Friday, October 8


I took a psychology class in high school (well, I actually took Pysch 1 and 2, which are semester long classes, and Psych AP.)  I think it's absolutely fascinating.  I think most areas of psychology are interesting (you know, personality disorders, serial killers, etc) but I think dreams rank pretty high on my list.  If I didn't major in history, I think I would've liked to have majored in psychology-and not because it's an easy, basic major which is most popularly selected by those who would rather receive an "undecided" degree. 

 It's inconceivable to me that our brains operate the way they do when we're asleep.  I think it's weird that some people remember their dreams vividly, while others can hardly remember anything.  It's also amazing that we dream some things that are practical, that could genuinely happen, while other times we dream things so impossible all you can do is wonder, "well where did THAT come from?"

And recurring dreams.  How can you dream something you've already dreamt? Growing up I had a recurring dream that I liked.  I would wake up happy but also mad that the dream was over. 

It took place at my church, but it was quite different than my church.  It was after hours, so I would always be the only one there.  It would typically start in the nursery, which was like a gym, but instead of workout equipment, it was like a gymnasium with lots of fun things to play on.  From the nursery, I would head down a hallway which passed what we referred to as "the cave," which was just a room, but it seemed kind of like it was underground.  The real hallway in my church has wood paneling, and in my dream, I would always find a trick board in the paneling which opened into a series of secret rooms.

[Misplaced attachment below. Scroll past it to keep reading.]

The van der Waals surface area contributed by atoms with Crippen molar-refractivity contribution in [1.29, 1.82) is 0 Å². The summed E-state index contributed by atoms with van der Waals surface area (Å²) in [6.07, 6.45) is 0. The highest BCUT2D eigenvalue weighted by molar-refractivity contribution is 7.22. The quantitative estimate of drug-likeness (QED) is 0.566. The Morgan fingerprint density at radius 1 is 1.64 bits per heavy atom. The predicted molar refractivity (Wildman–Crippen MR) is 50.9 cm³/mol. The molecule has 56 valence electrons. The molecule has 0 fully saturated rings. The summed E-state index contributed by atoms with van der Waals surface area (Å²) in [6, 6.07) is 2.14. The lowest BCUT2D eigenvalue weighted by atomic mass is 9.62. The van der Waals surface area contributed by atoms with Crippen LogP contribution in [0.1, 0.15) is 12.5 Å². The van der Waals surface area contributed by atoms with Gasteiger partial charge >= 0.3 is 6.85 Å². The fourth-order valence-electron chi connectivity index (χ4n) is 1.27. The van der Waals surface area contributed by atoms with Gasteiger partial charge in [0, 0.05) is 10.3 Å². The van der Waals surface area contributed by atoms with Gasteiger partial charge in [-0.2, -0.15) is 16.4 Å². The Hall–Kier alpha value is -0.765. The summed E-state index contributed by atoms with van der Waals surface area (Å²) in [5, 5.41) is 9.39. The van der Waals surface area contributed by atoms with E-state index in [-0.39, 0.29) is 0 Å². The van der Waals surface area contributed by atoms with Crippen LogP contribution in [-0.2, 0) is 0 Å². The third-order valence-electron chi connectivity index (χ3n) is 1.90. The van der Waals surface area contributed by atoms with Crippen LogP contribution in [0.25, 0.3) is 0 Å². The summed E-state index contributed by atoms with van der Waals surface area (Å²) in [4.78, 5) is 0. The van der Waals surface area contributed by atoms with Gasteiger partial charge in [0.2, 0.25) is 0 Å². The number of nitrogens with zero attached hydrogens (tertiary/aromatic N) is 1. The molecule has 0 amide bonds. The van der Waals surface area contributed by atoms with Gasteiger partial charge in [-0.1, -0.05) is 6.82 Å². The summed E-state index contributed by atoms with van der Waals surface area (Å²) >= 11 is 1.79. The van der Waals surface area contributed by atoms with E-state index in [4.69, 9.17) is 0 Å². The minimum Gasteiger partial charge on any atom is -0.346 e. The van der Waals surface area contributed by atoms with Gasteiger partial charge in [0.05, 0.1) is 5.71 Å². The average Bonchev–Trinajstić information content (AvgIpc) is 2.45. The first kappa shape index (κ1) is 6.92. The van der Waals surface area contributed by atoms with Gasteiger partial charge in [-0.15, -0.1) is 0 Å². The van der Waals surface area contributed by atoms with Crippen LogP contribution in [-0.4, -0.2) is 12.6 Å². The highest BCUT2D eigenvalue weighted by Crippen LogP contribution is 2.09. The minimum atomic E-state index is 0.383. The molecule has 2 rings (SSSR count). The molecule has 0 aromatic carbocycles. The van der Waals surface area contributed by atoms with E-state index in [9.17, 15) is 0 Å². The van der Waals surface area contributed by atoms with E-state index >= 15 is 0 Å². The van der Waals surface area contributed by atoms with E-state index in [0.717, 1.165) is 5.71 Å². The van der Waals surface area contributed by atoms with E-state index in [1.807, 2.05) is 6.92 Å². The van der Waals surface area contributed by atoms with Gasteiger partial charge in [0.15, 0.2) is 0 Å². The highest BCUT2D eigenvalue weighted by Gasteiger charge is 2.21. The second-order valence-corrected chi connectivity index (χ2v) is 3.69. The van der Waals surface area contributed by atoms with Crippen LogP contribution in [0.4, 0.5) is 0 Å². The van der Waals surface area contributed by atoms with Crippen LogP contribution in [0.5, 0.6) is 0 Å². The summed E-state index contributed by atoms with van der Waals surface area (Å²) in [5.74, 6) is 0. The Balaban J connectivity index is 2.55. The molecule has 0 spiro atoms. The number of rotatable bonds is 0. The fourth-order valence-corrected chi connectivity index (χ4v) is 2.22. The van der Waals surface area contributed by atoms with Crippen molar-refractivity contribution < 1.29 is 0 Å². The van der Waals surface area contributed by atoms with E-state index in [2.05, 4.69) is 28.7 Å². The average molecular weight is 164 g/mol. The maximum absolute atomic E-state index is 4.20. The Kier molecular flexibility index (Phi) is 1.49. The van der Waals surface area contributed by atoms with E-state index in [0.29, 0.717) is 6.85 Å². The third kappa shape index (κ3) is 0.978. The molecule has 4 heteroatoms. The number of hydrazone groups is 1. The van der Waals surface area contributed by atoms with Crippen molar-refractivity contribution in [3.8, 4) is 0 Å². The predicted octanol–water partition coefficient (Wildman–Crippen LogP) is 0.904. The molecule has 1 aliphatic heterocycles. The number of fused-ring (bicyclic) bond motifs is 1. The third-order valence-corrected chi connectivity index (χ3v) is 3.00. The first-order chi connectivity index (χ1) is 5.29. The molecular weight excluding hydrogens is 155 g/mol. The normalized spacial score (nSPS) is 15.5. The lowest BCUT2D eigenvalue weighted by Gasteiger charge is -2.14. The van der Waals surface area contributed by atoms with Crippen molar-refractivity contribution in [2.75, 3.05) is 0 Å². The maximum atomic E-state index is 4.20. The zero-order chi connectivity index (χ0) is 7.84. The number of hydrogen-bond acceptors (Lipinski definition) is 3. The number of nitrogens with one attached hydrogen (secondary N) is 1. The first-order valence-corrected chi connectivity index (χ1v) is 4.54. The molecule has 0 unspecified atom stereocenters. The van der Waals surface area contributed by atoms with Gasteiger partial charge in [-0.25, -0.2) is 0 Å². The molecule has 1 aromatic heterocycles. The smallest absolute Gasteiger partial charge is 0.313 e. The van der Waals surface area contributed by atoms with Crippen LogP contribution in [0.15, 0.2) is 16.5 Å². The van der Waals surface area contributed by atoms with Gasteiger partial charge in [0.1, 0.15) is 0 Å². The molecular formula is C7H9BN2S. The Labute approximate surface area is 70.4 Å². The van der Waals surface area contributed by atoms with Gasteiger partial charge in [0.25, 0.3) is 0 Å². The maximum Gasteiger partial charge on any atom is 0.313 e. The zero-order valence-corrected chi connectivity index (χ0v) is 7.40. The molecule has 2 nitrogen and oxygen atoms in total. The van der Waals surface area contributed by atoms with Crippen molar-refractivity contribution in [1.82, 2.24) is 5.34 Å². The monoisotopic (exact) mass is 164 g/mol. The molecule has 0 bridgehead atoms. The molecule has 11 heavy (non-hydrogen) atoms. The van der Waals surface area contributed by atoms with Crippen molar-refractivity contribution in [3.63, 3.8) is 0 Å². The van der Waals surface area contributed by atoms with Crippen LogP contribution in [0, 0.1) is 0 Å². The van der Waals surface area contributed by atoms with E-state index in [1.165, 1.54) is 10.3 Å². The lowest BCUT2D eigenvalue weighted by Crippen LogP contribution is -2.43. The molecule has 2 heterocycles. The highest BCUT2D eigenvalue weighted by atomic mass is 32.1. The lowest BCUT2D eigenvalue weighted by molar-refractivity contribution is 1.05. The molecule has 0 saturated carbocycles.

My favorite room was the foam pit room.  This was just a giant room with a foam pit (similar to the one to the right) like my gymnastics gym had.  In my dream, I would play in here for hours and then I'd climb a ladder along the wall and go through a trap door in the top of the wall to find another room that looked like the ball pit at McDonalds.  In the third and final room, which was accessed the same way, via ladder through a trap door in the top of the wall, was a clown.  Now I don't care for clowns at this point in my life, but at the time, I guess I was fond of them because this wasn't a recurring nightmare.  I seemed to enjoy the clown.  The rest of my dream would result in me exploring my church.  Often times I ended up in our old sanctuary which was much grander and loftier in my dream.

I just wonder why we dream.  Why doesn't our brain just rest when lay down and close our eyes.  Would it stop working all together if it wasn't alert and making you think of weird and elaborate things while you slept?  We are always thinking about something, and oftentimes, that which weighs heavily on our minds when we fall asleep plays a role in the content of our dreams, but wouldn't it be nice to sometimes be able to dream without having visions of odd things?  When I wake up, I am frightened or sad or happy, but I think sometimes I'd like to wake feeling refreshed and not think of the fleeting images my brain is still trying to grasp onto.


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